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Lien of factor is both in law and equity, and is lost only by contract or parting with possession. Purchaser of principal always takes subject to factor's lien. Id.

There is no substantial difference between the effect of a pledge made by a factor and one made by a pledgee. First Natl. Bank of Louisville v. Boyce, 78 Ky. 42.

A factor has no right to pledge the goods of his principal, yet the amount sought to be recovered by the principal of an innocent pledgee of the factor must be reduced by the sum due from him to the factor. Id.

“As said by Judge Story, it is difficult to point out any substantial difference between the case of a pledgee and the case of a factor. The factor holds the goods of his principal as a security and a pledge for his advances and other dues, with the right to sell, as the pledgee has the right on the pledgor making default. In either case, it is much more than a mere lien; there is a right of dominion over the property to the extent of divestiture of title by sale; there is a right in the thing—a special property—that makes the rights of the pledgee and of the factor analogous." First National Bank of Louisville v. Boyce, 78 Ky. 47.

The factor is a trustee for the principal so long as he retains the property or its representative in his hands, and his assignees or legal representatives take it subject to the same trust, which they can not defeat by turning it into money, unless they should pay it away in their representative character before notice of the claim. Fahnestock v. Bailey, 3 Met. 50.

A factor can not deny the title of his principal. Jones v. Louisville Tob. Warehouse Co., 135 Ky. 824, 123 S. W. 307 (in extended opinion). See title BROKER, in this book.

FACTORY.–For note on meaning of factory in mino: employment statutes see 44 L. R. A. (N.S.) 1187.

FACTS.-The Civil Code requires only a statement of the facts constituting the cause of action. What the law implies need not be averred. Where plaintiff sold and delivered goods to defendant at his request, as charged in a petition, the law implied that defendant promised to pay for them. McCoy v. Field Grocery Co., 142 Ky. 812, 135 S. W. 319.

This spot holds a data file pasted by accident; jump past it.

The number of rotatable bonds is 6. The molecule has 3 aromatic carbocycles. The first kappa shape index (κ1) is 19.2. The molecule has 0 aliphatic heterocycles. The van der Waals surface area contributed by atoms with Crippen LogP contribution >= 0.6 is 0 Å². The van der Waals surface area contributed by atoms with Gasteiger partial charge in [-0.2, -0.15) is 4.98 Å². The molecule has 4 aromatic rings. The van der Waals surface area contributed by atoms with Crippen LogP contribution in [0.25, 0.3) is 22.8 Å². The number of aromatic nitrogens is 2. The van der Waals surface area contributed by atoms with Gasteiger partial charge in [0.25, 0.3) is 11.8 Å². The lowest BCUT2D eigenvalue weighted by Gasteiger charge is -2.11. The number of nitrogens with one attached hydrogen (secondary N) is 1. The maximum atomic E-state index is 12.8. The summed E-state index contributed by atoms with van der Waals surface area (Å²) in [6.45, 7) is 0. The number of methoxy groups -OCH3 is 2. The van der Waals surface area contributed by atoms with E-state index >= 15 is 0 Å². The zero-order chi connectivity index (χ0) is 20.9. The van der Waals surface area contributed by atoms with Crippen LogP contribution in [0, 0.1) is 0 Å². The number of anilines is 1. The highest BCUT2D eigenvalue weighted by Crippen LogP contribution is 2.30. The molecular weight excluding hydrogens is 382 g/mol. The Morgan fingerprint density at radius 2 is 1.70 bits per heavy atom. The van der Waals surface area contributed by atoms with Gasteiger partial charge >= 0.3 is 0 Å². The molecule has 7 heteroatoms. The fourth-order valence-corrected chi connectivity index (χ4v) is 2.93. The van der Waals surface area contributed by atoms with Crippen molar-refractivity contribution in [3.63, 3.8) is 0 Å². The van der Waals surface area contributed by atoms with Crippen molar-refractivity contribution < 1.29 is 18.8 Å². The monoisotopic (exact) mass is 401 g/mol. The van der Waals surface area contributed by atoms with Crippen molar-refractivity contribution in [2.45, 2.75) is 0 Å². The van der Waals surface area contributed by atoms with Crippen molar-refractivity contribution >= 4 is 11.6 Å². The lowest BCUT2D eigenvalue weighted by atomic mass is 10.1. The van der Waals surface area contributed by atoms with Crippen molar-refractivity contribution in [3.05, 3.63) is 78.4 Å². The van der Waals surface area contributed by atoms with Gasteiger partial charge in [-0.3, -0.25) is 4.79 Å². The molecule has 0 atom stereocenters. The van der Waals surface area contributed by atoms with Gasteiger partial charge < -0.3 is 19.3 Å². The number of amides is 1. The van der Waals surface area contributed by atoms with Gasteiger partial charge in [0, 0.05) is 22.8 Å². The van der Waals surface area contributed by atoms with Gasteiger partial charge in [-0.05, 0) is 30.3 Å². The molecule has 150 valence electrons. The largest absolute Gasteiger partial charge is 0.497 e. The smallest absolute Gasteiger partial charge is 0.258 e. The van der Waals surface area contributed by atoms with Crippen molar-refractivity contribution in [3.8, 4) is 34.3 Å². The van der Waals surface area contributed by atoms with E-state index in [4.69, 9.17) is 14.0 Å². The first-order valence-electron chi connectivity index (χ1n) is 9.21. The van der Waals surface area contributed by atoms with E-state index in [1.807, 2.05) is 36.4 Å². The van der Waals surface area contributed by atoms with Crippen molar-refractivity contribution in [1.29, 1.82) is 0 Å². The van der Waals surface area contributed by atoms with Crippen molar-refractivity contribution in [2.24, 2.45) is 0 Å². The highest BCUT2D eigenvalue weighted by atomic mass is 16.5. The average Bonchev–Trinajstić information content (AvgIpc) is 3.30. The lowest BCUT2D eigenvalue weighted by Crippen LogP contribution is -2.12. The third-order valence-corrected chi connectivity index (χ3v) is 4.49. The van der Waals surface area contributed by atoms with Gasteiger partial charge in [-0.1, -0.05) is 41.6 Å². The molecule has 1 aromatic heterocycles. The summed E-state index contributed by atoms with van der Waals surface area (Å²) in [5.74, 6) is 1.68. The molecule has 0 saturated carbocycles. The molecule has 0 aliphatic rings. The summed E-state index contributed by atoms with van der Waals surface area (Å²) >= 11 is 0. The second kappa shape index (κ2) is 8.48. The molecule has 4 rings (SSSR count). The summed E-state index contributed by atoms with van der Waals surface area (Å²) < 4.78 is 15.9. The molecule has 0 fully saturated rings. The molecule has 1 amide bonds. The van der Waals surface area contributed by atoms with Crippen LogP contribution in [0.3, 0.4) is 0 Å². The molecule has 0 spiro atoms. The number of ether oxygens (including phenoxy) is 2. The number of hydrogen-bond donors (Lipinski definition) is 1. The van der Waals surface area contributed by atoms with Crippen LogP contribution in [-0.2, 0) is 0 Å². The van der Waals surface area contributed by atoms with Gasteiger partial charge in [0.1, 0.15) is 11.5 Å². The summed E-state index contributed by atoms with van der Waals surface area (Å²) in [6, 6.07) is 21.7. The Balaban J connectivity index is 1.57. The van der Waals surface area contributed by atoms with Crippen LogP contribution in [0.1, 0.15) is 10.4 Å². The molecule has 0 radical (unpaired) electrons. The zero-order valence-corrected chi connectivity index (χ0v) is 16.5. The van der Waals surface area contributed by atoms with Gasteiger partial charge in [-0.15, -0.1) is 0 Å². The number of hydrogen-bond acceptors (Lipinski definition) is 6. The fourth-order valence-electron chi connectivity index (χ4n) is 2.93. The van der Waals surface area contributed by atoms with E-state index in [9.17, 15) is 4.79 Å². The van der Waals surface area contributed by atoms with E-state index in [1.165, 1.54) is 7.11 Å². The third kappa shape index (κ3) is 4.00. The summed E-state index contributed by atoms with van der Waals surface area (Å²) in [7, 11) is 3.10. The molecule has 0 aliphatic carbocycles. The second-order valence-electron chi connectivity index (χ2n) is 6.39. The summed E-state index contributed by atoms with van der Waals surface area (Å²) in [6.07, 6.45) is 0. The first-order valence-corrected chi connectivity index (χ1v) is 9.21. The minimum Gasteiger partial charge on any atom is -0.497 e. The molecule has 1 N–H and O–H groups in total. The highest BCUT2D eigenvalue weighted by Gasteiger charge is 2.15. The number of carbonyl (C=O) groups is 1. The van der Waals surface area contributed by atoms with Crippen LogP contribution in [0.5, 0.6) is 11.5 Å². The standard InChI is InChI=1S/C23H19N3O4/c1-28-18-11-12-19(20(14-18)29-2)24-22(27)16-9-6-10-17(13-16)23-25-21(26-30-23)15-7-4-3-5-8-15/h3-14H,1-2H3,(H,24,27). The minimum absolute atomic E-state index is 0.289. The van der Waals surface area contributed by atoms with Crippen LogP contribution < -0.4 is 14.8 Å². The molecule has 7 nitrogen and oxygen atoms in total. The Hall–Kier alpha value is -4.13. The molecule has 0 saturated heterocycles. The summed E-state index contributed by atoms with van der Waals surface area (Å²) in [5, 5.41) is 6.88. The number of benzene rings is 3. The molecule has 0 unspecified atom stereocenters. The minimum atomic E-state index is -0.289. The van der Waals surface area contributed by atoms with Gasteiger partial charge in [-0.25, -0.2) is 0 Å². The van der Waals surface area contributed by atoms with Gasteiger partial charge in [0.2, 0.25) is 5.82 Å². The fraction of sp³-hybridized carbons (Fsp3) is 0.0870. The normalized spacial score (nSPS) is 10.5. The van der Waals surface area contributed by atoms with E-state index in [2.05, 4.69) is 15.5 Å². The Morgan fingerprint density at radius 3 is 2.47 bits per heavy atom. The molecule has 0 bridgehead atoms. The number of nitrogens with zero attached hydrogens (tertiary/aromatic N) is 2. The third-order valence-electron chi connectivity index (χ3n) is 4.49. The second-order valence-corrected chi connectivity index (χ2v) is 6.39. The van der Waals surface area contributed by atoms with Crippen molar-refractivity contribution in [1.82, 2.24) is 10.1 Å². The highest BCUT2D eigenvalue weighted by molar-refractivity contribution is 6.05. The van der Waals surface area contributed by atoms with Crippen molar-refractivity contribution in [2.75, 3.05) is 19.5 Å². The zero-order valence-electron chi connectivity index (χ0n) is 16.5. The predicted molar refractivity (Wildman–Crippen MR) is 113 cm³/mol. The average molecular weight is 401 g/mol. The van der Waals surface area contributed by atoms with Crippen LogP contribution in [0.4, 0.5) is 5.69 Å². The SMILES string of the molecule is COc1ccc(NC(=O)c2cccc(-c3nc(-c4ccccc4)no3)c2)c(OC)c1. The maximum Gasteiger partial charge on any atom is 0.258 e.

The allegation of a judgment which would be prima facie evidence of a fact, is not a sufficient allegation of the fact to warrant a recovery.

Gregory v. McFarland, 1 Duv. 62; Turner v. Hamlin, 152 Ky. 469, 153.S. W. 778.

The statement of a fact constituting a cause of action or defense can not be obviated by the statement of a fact which raises only a prima facie presumption of the fact relied on. Haggard v. Hay, 13 B. M. 176; Gregory v. McFarland, 1 Duv. 62.

Every essential averment required to make a declaration good at common law upon general demurrer must be made in the petition under the Code. Hill v. Barrett, 14 B. M. 84; Collins v. Blackburn, 14 B. M. 254; Riggs v. Maltby, 2 Met. 89; L. & P. Canal Co. v. Murphy, 9 Bush, 527.

Civil Code, Sec. 144, which provides that neither presumptions of law nor matters of which judicial notice is taken need be stated, does not refer to legal conclusions, such as the plea of nil debit; it refers to those presumptions of fact which the law raises upon the ascertainment of other facts. Gregory v. McFarland, 1 Duv. 60.

The law of another State is nothing but a fact, and must be pleaded as any other fact, with sufficient distinctness that the court may judge of what is the effect of the law. Roots v. Merriweather, 8 Bush, 398.

In pleading it is necessary to state all essential facts necessary to show the cause of action or defense relied on. King v. McLean, 1 J. J. M. 37; Hill v. Barrett, 14 B. M. 84; Moxley v. Morley, 2 Met. 311.

The pleading should state the facts themselves, and a mere statement of that which at most is but prima facie evidence of facts not expressed in that evidence, nor to be with reasonable certainty implied from it, does not apprize the defendant of the real cause of action, and is insufficient. Alexander & Lancashire v. Quigley's Ecrs., 1 Ky. Opin. 236.

In a criminal case it is error for the court to instruct the jury to consider all the facts and circumstances which the court has permitted as evidence “and which may be satisfactorily proved.” It is the duty of a jury to consider all the facts and circumstances which the proof tends to establish whether they were satisfactorily proved or not. O'Conner v. Com., 9 Ky. Opin. 143.

An indictment charging that the defendant "unlawfully exhibited a theatrical performance" is not good. It should aver the facts showing it to be unlawful. Pike v. Com., 2 Duv. 89.

As a general rule, the statement of a fact constituting a cause of action or defense can not be obviated by the statement of a fact which raises only a prima facie presumption of the fact relied upon. Morrison v. Fletcher, 108 S. W. 267, 32 R. 1162.

An amended pleading, which alleges that the proof shows a certain thing to be true and that the proof is uncontradicted, is properly disallowed, for pleadings should positively allege the existence of facts. Simpson v. Adams, 127 Ky. 790, 106 S. W. 819, 32 R. 617.

It is a principle, ripened into a maxim, that the court responds to the law, and the jury to the facts.Harrison v. Chiles, 3 Litt. 201.

For authorities as to pleading facts, see index to Newman's Pleading and Practice, under FACTS.